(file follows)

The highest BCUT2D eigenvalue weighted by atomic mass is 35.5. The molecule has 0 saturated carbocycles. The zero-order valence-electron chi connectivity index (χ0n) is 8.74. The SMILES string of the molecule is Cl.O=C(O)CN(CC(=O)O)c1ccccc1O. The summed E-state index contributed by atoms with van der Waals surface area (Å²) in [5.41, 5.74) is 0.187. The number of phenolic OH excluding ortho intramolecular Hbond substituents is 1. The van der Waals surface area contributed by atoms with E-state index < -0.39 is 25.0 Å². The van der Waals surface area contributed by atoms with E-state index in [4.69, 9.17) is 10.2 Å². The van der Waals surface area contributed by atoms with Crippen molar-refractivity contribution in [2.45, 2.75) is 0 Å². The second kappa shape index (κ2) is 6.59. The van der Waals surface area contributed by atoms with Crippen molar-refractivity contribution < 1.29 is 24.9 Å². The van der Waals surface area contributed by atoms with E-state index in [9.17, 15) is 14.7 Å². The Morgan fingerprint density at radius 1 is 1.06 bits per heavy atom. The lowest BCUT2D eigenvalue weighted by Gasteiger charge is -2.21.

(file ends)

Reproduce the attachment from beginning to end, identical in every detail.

The highest BCUT2D eigenvalue weighted by atomic mass is 35.5. The molecule has 0 saturated carbocycles. The zero-order valence-electron chi connectivity index (χ0n) is 8.74. The SMILES string of the molecule is Cl.O=C(O)CN(CC(=O)O)c1ccccc1O. The summed E-state index contributed by atoms with van der Waals surface area (Å²) in [5.41, 5.74) is 0.187. The number of phenolic OH excluding ortho intramolecular Hbond substituents is 1. The van der Waals surface area contributed by atoms with E-state index < -0.39 is 25.0 Å². The van der Waals surface area contributed by atoms with E-state index in [4.69, 9.17) is 10.2 Å². The van der Waals surface area contributed by atoms with Crippen molar-refractivity contribution in [2.45, 2.75) is 0 Å². The second kappa shape index (κ2) is 6.59. The van der Waals surface area contributed by atoms with Crippen molar-refractivity contribution < 1.29 is 24.9 Å². The van der Waals surface area contributed by atoms with E-state index in [9.17, 15) is 14.7 Å². The Morgan fingerprint density at radius 1 is 1.06 bits per heavy atom. The lowest BCUT2D eigenvalue weighted by Gasteiger charge is -2.21.